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Chrysler’s Uconnect cleans up cruiser cabins

by Bill Cawthon on

The computer has become an indispensable tool for law enforcement officers. In-car laptops have replaced two-way radios for the transmission of sensitive information, such as crime-scene details and suspect identities. The computers have also allowed departments to automate some functions, such as license plate or warrant checks, that used to require the assistance of a dispatcher.

As useful as the computer is, it’s also a threat to officer safety and just one more item in an already crowded passenger compartment.

In the event of a collision, the laptop and support used in most patrol cars can cause serious injury, especially in jurisdictions with two-officer patrols, such as the Los Angeles Police Department.

When the LAPD wanted to unclutter their cruisers, engineers from Chrysler Group’s Uconnect brand were there to help with an innovative connectivity solution.

“We saw a clear opportunity to adapt our easy-to-use Uconnect interface for the benefit of police officers and, by extension, society at large,” says Marios Zenios, Vice President-Uconnect Systems and Services.

Uconnect’s 8.4-inch display screen wasn’t large enough to accommodate all the information required by law-enforcement applications. So, Chrysler Group teamed with Continental Engineering Services to develop a police-specific, high-resolution 12.1-inch screen capable of displaying data, graphics and video.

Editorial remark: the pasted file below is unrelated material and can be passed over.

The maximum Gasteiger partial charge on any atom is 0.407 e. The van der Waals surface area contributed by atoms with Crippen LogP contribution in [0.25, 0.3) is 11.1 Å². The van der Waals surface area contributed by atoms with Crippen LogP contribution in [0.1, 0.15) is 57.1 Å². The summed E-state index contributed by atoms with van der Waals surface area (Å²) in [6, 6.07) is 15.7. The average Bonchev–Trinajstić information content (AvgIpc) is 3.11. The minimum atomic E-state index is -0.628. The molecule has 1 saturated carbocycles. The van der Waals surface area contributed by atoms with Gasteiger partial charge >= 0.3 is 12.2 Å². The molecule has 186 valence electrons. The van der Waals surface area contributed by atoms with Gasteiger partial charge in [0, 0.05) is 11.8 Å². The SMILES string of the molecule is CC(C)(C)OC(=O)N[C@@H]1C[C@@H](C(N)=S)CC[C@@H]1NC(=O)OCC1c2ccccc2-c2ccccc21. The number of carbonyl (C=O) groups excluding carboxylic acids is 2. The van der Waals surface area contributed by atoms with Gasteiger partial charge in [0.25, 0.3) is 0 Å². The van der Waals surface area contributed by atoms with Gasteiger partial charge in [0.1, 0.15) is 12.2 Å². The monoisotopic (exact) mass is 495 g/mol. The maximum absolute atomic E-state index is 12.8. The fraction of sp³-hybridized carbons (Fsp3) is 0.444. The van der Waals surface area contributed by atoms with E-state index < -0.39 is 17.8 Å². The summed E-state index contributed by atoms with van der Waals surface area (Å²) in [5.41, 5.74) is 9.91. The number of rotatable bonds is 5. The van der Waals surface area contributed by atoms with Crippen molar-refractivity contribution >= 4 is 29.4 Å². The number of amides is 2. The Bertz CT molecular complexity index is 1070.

Input is handled via plug-in keyboard that can be stowed when the vehicle is in motion or unoccupied.

With a touch of a button, the display transitions to reveal controls for all important vehicle systems, such as climate control.

A concept version of the system will be in a Dodge Charger Pursuit at the 119th Annual International Association of Chiefs of Police Conference in San Diego, which begins Saturday, September 29 and runs through Wednesday, October 3.

Following the conference, Chrysler Group will put three fully-functioning systems on the road in a trio of Charger Pursuits. Chrysler engineers will accumulate test miles on one vehicle, while the other two will be deployed with the LAPD.

Other automakers have attempted to consolidate displays in a vehicle’s center stack, with mixed results.

Lt. Dan Gonzalez, who heads the LAPD’s tactical technology section, worked with Uconnect to develop the new display.

“The over-arching reason we’re involved in this is to provide a higher level of safety for the officer,” he says.

“From this project, we have created a less-confining vehicle cabin,” Gonzalez adds. “Increased safety and a better cabin experience is a ‘win-win.’”

Bill Cawthon grew up in the auto industry in the 1950s. His Dad worked for Chrysler and Bill spent a number of Saturdays down on the plant floor at Dodge Main in Hamtramck. Bill is also the U.S. market correspondent for just-auto.com, a British auto industry publication, and a member of the Texas Auto Writers Association, which has named the Jeep Grand Cherokee the “SUV of Texas” several times and named the Ram 1500 as the “Truck of Texas” two years running.

Bill has owned five Plymouths (including the only 1962 “Texan”), one Dodge and one Chrysler and is still trying to figure out how to justify a Wrangler. He also has owned at least one of every 1:87 scale model of a Chrysler product. You can reach him directly at (206) 888-7324 or by using the form.


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